Eggplant Braised Noodles (茄子焖面 Qie Zi Men Mian)
September 10, 2022  Print
I have been quite busy these past two weeks. My oldest started 1st grade in early August here in Texas. So our whole family is adjusting to the early morning school routine and miscellaneous school related appointments and activities. I have been making less time consuming meals for the past two weeks as a result. This braised noodle dish is another one-bowl-meal I make for my family during busy periods.
I posted a Green Bean Braised Noodles recently, which is another quick dinner option involving braised noodles. This version, however, includes eggplants instead of green beans. If you like noodles or eggplants, this will really hit the spot.
Preparation Time: 10 minutes
Total Time: 25 minutes
- 3 Chinese or Japanese eggplants 1
- 1/2 lb ground pork or pork belly 2
- 1 1-inch long piece of ginger
- 2 to 3 garlic cloves
- 2 green onions
- 2/3 lb fresh noodles
- 1 tablespoon Chinese Shaoxing wine
- 1 tablespoon dark soy sauce (老抽)
- 1 tablespoon soy bean sauce (黄豆酱) 3
- ~1 cup water
- 1 teaspoon Chinese dark vinegar or balsamic vinegar
- 1 tablespoon vegetable oil
- Wash the eggplants. Remove the stem tip. Roll cut the egg plant into large chunks. Peel and mince the ginger. Peel and slice the garlic cloves. Slice the green onion into small pieces.
- Heat a large nonstick pan under medium heat. When the pan is warm, add 1 tablespoon of vegetable oil. Wait a few seconds then add the ground pork and stir immediately. Add 1 tablespoon of Chinese Shaoxing wine and mix well. When the ground pork changes color from raw pink to white, add the minced ginger, sliced garlic, and 2 teaspoons of dark soy sauce, stirring and tossing together.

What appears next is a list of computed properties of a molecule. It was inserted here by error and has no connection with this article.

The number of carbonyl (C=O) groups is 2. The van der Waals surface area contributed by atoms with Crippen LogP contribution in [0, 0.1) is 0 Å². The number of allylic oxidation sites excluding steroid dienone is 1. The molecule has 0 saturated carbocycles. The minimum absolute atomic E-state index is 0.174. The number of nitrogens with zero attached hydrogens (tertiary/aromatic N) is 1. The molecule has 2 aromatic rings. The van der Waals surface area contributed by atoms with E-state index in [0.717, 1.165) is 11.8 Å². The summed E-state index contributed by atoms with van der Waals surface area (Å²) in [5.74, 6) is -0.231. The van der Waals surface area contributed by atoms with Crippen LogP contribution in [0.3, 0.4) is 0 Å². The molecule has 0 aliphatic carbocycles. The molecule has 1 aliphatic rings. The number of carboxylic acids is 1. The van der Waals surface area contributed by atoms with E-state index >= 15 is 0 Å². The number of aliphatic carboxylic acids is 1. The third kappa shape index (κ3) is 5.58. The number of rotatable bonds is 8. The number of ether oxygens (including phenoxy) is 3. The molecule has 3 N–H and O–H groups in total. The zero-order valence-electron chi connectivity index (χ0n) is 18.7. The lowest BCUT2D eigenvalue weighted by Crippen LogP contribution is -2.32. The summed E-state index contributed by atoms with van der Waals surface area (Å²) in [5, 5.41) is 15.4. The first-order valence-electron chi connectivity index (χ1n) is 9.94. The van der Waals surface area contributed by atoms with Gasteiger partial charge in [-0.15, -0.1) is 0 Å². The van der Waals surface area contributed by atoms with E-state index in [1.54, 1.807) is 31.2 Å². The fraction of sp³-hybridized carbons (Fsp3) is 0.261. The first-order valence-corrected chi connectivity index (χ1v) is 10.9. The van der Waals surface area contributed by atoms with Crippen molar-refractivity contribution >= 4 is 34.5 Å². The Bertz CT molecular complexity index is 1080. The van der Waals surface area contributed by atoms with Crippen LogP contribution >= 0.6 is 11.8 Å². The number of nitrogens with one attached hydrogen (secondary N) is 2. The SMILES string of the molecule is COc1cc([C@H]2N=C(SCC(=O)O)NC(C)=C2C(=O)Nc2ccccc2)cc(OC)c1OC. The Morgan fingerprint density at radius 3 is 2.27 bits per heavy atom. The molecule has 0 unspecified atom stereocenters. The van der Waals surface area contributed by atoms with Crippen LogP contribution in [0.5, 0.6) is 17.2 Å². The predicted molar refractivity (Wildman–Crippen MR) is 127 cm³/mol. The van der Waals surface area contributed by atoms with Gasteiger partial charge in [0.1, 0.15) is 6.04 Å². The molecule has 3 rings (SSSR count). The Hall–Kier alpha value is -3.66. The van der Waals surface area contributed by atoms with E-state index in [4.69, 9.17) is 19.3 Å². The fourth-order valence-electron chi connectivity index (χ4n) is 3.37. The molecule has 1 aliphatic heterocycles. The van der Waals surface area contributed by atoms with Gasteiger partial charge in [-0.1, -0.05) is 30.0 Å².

- Add the eggplant chunks and 1 tablespoon of soy bean sauce, stirring everything together. Pour ~1 cup of water to the pan, mixing again. Close the lid and cook for 5 minutes, stirring and tossing once during the 5 minutes.
- Remove the lid and turn the heat to low or medium low to maintain a slight simmer. If there is enough liquid, scoop out a full ladle and set aside.4 Spread the fresh noodles evenly on top of the eggplants, using your hands to separate any clumps. Drizzle the liquid that was set aside over the noodles. Cover the lid again and let everything cook under low heat for 3 to 5 minutes until the noodles are cooked through.
- Remove the lid. Use a pair of chopsticks or tongs to mix everything together. The liquid should be mostly absorbed by the noodles at this point. Cover the lid again for another minute. Then turn off the heat and drizzle the 1 teaspoon of Chinese dark vinegar and mix well. Divide the noodles into 4 equal portions and enjoy!
- The Chinese and Japanese eggplants have thin skin and long figures. They also have very few seeds, which make them much less bitter and more delicate and flavorful. When shopping for them in Asian grocery stores, look for the ones that have a deep purple hue, smooth skin, slender shape, and an intact stem tip. Don’t buy the ones with brown spots on the skin. If you can’t find either Chinese or Japanese eggplants, you can use other types of eggplants, but with skin removed.
- It’s better to pick ground pork with a higher fat ratio. Here I ground my own meat using pork belly, which has higher fat ratio than ground pork bought from stores. If you happen to have a KitchenAid Mixer, you can use a KitchenAid meat grinder attachment, which is what I use to grind my meat. I would recommend getting one that is fully stainless steel.
- You can get soy bean sauce (黄豆酱) from pretty much any Asian grocery store these days. If you can’t find it, substitute with 2 tablespoons of light soy sauce and 1 teaspoon of sugar or 1 tablespoon of oyster sauce.
- Depending on your pan and stove, water can evaporate more quickly. If you have little or no water left when opening the lid, add 1/2 cup of water to the eggplants and mix well. Then spread the noodles on top.
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